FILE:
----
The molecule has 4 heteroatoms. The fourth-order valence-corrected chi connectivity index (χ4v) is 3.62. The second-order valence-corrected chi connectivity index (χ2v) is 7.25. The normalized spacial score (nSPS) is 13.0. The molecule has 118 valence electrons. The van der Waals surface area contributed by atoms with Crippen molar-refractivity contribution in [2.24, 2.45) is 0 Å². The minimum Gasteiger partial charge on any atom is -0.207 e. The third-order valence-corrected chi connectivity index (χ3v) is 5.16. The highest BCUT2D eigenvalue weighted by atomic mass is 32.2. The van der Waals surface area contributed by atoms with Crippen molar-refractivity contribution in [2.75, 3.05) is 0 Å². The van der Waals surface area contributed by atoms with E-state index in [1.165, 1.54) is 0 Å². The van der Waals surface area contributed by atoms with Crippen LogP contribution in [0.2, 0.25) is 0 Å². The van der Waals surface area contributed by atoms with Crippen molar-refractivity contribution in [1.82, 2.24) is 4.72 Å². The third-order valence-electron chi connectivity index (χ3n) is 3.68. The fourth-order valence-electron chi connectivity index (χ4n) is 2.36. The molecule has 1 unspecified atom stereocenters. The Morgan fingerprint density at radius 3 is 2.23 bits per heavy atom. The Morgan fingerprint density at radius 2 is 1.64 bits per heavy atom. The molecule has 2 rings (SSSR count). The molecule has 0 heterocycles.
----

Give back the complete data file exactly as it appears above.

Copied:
The molecule has 4 heteroatoms. The fourth-order valence-corrected chi connectivity index (χ4v) is 3.62. The second-order valence-corrected chi connectivity index (χ2v) is 7.25. The normalized spacial score (nSPS) is 13.0. The molecule has 118 valence electrons. The van der Waals surface area contributed by atoms with Crippen molar-refractivity contribution in [2.24, 2.45) is 0 Å². The minimum Gasteiger partial charge on any atom is -0.207 e. The third-order valence-corrected chi connectivity index (χ3v) is 5.16. The highest BCUT2D eigenvalue weighted by atomic mass is 32.2. The van der Waals surface area contributed by atoms with Crippen molar-refractivity contribution in [2.75, 3.05) is 0 Å². The van der Waals surface area contributed by atoms with E-state index in [1.165, 1.54) is 0 Å². The van der Waals surface area contributed by atoms with Crippen LogP contribution in [0.2, 0.25) is 0 Å². The van der Waals surface area contributed by atoms with Crippen molar-refractivity contribution in [1.82, 2.24) is 4.72 Å². The third-order valence-electron chi connectivity index (χ3n) is 3.68. The fourth-order valence-electron chi connectivity index (χ4n) is 2.36. The molecule has 1 unspecified atom stereocenters. The Morgan fingerprint density at radius 3 is 2.23 bits per heavy atom. The Morgan fingerprint density at radius 2 is 1.64 bits per heavy atom. The molecule has 2 rings (SSSR count). The molecule has 0 heterocycles.